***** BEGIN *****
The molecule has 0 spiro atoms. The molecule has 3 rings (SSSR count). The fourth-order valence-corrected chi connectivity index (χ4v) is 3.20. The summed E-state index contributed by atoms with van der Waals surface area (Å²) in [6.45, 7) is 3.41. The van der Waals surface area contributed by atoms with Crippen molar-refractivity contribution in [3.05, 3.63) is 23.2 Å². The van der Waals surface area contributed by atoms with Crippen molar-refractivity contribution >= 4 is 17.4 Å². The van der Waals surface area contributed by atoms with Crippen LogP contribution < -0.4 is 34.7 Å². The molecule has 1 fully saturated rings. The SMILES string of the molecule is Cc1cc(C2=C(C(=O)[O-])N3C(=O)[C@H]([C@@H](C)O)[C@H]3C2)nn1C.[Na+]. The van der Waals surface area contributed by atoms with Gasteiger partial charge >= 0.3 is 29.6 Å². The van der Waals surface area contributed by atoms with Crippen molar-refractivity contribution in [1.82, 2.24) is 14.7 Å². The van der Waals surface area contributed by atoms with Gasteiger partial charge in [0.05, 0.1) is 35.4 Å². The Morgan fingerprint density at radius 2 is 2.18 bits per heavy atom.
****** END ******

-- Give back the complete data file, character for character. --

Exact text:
The molecule has 0 spiro atoms. The molecule has 3 rings (SSSR count). The fourth-order valence-corrected chi connectivity index (χ4v) is 3.20. The summed E-state index contributed by atoms with van der Waals surface area (Å²) in [6.45, 7) is 3.41. The van der Waals surface area contributed by atoms with Crippen molar-refractivity contribution in [3.05, 3.63) is 23.2 Å². The van der Waals surface area contributed by atoms with Crippen molar-refractivity contribution >= 4 is 17.4 Å². The van der Waals surface area contributed by atoms with Crippen LogP contribution < -0.4 is 34.7 Å². The molecule has 1 fully saturated rings. The SMILES string of the molecule is Cc1cc(C2=C(C(=O)[O-])N3C(=O)[C@H]([C@@H](C)O)[C@H]3C2)nn1C.[Na+]. The van der Waals surface area contributed by atoms with Gasteiger partial charge >= 0.3 is 29.6 Å². The van der Waals surface area contributed by atoms with Crippen molar-refractivity contribution in [1.82, 2.24) is 14.7 Å². The van der Waals surface area contributed by atoms with Gasteiger partial charge in [0.05, 0.1) is 35.4 Å². The Morgan fingerprint density at radius 2 is 2.18 bits per heavy atom.